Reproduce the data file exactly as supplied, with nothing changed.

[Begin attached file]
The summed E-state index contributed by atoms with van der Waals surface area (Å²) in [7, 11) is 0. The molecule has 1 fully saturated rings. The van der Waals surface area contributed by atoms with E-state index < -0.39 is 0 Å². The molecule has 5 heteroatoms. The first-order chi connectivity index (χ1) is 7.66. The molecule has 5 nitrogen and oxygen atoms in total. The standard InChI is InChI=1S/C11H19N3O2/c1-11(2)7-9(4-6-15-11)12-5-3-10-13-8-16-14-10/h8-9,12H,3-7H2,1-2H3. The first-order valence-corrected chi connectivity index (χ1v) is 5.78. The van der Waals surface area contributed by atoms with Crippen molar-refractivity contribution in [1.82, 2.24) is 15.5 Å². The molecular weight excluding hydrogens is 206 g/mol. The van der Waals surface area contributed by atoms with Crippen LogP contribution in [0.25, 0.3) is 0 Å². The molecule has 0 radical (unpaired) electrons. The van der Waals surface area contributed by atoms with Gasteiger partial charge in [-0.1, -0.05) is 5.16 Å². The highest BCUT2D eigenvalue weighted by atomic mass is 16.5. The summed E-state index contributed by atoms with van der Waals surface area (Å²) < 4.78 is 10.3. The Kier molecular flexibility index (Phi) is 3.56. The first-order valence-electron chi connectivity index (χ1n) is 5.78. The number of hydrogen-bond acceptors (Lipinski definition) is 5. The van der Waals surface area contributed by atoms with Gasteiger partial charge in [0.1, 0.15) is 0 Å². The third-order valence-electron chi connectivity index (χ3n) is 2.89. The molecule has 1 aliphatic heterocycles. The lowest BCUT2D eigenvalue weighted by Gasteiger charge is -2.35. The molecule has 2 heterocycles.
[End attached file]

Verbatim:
The summed E-state index contributed by atoms with van der Waals surface area (Å²) in [7, 11) is 0. The molecule has 1 fully saturated rings. The van der Waals surface area contributed by atoms with E-state index < -0.39 is 0 Å². The molecule has 5 heteroatoms. The first-order chi connectivity index (χ1) is 7.66. The molecule has 5 nitrogen and oxygen atoms in total. The standard InChI is InChI=1S/C11H19N3O2/c1-11(2)7-9(4-6-15-11)12-5-3-10-13-8-16-14-10/h8-9,12H,3-7H2,1-2H3. The first-order valence-corrected chi connectivity index (χ1v) is 5.78. The van der Waals surface area contributed by atoms with Crippen molar-refractivity contribution in [1.82, 2.24) is 15.5 Å². The molecular weight excluding hydrogens is 206 g/mol. The van der Waals surface area contributed by atoms with Crippen LogP contribution in [0.25, 0.3) is 0 Å². The molecule has 0 radical (unpaired) electrons. The van der Waals surface area contributed by atoms with Gasteiger partial charge in [-0.1, -0.05) is 5.16 Å². The highest BCUT2D eigenvalue weighted by atomic mass is 16.5. The summed E-state index contributed by atoms with van der Waals surface area (Å²) < 4.78 is 10.3. The Kier molecular flexibility index (Phi) is 3.56. The first-order valence-electron chi connectivity index (χ1n) is 5.78. The number of hydrogen-bond acceptors (Lipinski definition) is 5. The van der Waals surface area contributed by atoms with Gasteiger partial charge in [0.1, 0.15) is 0 Å². The third-order valence-electron chi connectivity index (χ3n) is 2.89. The molecule has 1 aliphatic heterocycles. The lowest BCUT2D eigenvalue weighted by Gasteiger charge is -2.35. The molecule has 2 heterocycles.